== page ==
Wersall et al. [21] 2006 64/F Kidney NA Interferon, interleukin-2 Lung 13
Stamell et al. [22] 2012 67/M Melanoma 24 × 3 Ipilimumab LN N/A
Postow et al. [23] 2012 33/F Melanoma 28.5 Ipilimumab Lung 4
Hiniker et al. [24] 2012 57/M Melanoma 54 × 3 Ipilimumab Liver, LN 6
57/M Melanoma 54 Ipilimumab Liver 4
Golden et al. [25] 2013 64/M Lung 30 Ipilimumab Lung, liver, bones NA
Kodama et al. [26] 2014 74/M Lung 58 × 29 Bcg-vaccine Lung 6
Grimaldi et al. [27] 2014 NA Melanoma 30 × 10 Ipilimumab Liver 1
NA Melanoma 30 × 10 Ipilimumab Pelvic 1
NA Melanoma 50 × 25 Ipilimumab Liver, derma 4
NA Melanoma 20 × 5 Ipilimumab Intestines, derma, lung, LN 1
NA Melanoma 30 × 10 Ipilimumab Liver, ovary 1
NA Melanoma 30 × 10 Ipilimumab Lung, derma, LN 3
NA Melanoma 30 × 10 Ipilimumab Derma, sternum, LN 1
NA Melanoma 30 × 10 Ipilimumab Lung 1
NA Melanoma 24 Ipilimumab Derma 1
NA Melanoma 20 Ipilimumab Liver 2
NA Melanoma 24 Ipilimumab Lung 1
Michot et al. [28] 2016 33/M Lymphoma 30 Pembrolizumab LN 2
Cong et al. [29] 2017 64/F Lung 37.5 Dendritic cells, cytokine killers Lung 10
Shi et al. [30] 2017 67/F Pancreatic 45 Granulocyte-macrophage colony stimulating factor Liver 1
LaPlant et al. [31] 2017 24/F Kidney 27 Ipilimumab Lung, LN 7
Sato et al. [32] 2017 54/M Stomach 48 Т-cells, dendritic cells Abdomen 2
Britschgi et al. [33] 2018 47/M Lung 18 Nivolumab LN 3
Tsui et al. [34] 2018 65/F Melanoma 24 Nivolumab Lung NA
Zhao et al. [35] 2018 65/M Esophagus 42 Pembrolizumab LN 2
Rodriguez-Ruiz et al. [36] 2018 68/M Prostate 24 Dendritic cells, hiltonol Lung 3

RT, radiation therapy; LN, lymph node; NA, not applicable.

Table 2.
Clinical cases of abscopal effect after RT according to the search criteria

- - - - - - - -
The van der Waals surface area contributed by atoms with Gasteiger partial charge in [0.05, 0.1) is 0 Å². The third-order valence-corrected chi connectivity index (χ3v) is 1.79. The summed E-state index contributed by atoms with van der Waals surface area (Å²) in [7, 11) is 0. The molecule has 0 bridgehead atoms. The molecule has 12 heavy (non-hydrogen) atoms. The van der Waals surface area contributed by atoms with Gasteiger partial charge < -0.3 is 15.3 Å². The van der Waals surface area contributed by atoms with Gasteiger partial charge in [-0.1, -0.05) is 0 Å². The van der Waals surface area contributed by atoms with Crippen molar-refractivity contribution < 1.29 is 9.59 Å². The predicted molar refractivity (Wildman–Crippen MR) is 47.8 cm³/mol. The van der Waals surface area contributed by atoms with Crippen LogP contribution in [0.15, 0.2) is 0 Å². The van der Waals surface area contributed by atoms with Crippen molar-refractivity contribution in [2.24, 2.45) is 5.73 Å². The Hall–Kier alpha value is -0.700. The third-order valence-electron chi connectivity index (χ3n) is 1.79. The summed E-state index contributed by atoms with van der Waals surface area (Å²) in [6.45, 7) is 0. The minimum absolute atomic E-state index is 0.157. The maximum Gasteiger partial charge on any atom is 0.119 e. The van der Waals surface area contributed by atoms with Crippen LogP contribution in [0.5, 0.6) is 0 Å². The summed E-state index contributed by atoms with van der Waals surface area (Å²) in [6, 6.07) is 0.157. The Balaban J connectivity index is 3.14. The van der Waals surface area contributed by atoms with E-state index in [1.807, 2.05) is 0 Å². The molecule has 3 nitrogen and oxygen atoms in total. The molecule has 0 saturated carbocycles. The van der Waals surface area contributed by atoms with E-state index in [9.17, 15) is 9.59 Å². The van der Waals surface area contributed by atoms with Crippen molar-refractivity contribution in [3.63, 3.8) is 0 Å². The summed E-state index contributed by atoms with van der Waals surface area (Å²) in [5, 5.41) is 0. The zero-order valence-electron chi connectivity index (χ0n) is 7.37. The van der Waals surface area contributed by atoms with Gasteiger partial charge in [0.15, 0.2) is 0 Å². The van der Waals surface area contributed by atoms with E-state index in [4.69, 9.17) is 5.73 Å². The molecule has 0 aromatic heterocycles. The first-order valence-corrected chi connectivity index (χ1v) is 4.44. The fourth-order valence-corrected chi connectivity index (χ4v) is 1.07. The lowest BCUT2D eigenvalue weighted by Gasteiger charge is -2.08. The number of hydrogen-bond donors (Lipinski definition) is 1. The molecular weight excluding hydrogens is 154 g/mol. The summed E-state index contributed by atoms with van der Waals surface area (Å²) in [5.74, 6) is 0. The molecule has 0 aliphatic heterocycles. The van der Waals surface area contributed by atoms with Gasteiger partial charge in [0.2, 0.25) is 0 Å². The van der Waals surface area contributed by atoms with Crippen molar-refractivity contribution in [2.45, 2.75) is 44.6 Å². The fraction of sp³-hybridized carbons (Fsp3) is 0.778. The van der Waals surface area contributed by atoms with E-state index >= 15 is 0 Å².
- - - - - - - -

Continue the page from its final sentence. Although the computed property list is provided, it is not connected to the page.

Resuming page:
Study Year Age (yr)/Sex Primary tumor RT dose (Gy) Site of abscopal effect Time (mo)
Ehlers and Fridman [37] 1973 35/F Thyroid 40 Mediastinum NA
Kingsley [38] 1975 28/M Melanoma 14.4 × 12 LN 2
Antoniades et al. [39] 1977 40/M Lymphoma 30 × 20 LN 1
44/M Lymphoma 30 × 20 LN 1
Fairlamb [40] 1981 53/M Kidney 21 × 3 Lung 12
73/F Kidney 40 × 15 Lung 12
Rees and Ross [41] 1983 56/M Lung 35 × 10 Derma 1
49/M Esophagus 20 × 20 Lung 6
MacManus [42] 1994 58/M Kidney 20 × 10 Lung, LN 6
Sham [43] 1995 77/M Leukemia 32.4 Bones 1
Ohba et al. [44] 1998 76/M Liver 36 Bones, hepatocytes 10
Nam et al. [45] 2005 65/M Liver 30 Bones, hepatocytes 10
Golden et al. [25] 2006 83/F Kidney 8 Lung 24
69/M Kidney 15 Lung 3
55/F Kidney 8 Lung 5
Takaya et al. [46] 2007 69/F Cervix 50.8 × 27 LN NA
24 × 4
Nakanishi et al. [47] 2008 79/M Liver 48 Liver NA
Lakshmanagowda et al. [48] 2009 65/F Leukemia 24×12 LN 1
Cotter et al. [49] 2011 70/M Merkel's carcinoma 12×2 Derma 1
Okuma et al. [50] 2011 63/M Liver 60 × 27 Lung 1
Tubin et al. [51] 2012 72/M Thyroid 30 × 3 LN 1
Ishiyama et al. [52] 2012 61/M Kidney 18.4 × 8 Lung, bones 1
Siva et al. [53] 2013 78/F Lung 26 Bones, adrenal glands 12
Kuroda et al. [54] 2019 76/F Lung 60 Lung 3

RT, radiation therapy; LN, lymph node; NA, not applicable.